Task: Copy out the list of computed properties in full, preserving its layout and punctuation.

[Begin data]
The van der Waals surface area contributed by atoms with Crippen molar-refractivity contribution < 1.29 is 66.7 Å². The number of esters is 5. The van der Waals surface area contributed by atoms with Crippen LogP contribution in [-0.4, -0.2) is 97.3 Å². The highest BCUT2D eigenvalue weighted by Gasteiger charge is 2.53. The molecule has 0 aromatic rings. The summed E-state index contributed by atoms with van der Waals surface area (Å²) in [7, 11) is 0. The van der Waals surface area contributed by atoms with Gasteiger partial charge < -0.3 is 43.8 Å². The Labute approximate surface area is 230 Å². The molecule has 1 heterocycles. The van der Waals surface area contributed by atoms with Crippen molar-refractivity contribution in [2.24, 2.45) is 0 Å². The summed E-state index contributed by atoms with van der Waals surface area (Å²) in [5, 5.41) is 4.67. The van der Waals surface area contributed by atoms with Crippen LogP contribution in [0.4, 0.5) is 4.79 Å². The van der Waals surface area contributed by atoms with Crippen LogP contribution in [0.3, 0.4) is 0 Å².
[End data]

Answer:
The van der Waals surface area contributed by atoms with Crippen molar-refractivity contribution < 1.29 is 66.7 Å². The number of esters is 5. The van der Waals surface area contributed by atoms with Crippen LogP contribution in [-0.4, -0.2) is 97.3 Å². The highest BCUT2D eigenvalue weighted by Gasteiger charge is 2.53. The molecule has 0 aromatic rings. The summed E-state index contributed by atoms with van der Waals surface area (Å²) in [7, 11) is 0. The van der Waals surface area contributed by atoms with Gasteiger partial charge < -0.3 is 43.8 Å². The Labute approximate surface area is 230 Å². The molecule has 1 heterocycles. The van der Waals surface area contributed by atoms with Crippen molar-refractivity contribution in [2.24, 2.45) is 0 Å². The summed E-state index contributed by atoms with van der Waals surface area (Å²) in [5, 5.41) is 4.67. The van der Waals surface area contributed by atoms with Crippen LogP contribution in [0.4, 0.5) is 4.79 Å². The van der Waals surface area contributed by atoms with Crippen LogP contribution in [0.3, 0.4) is 0 Å².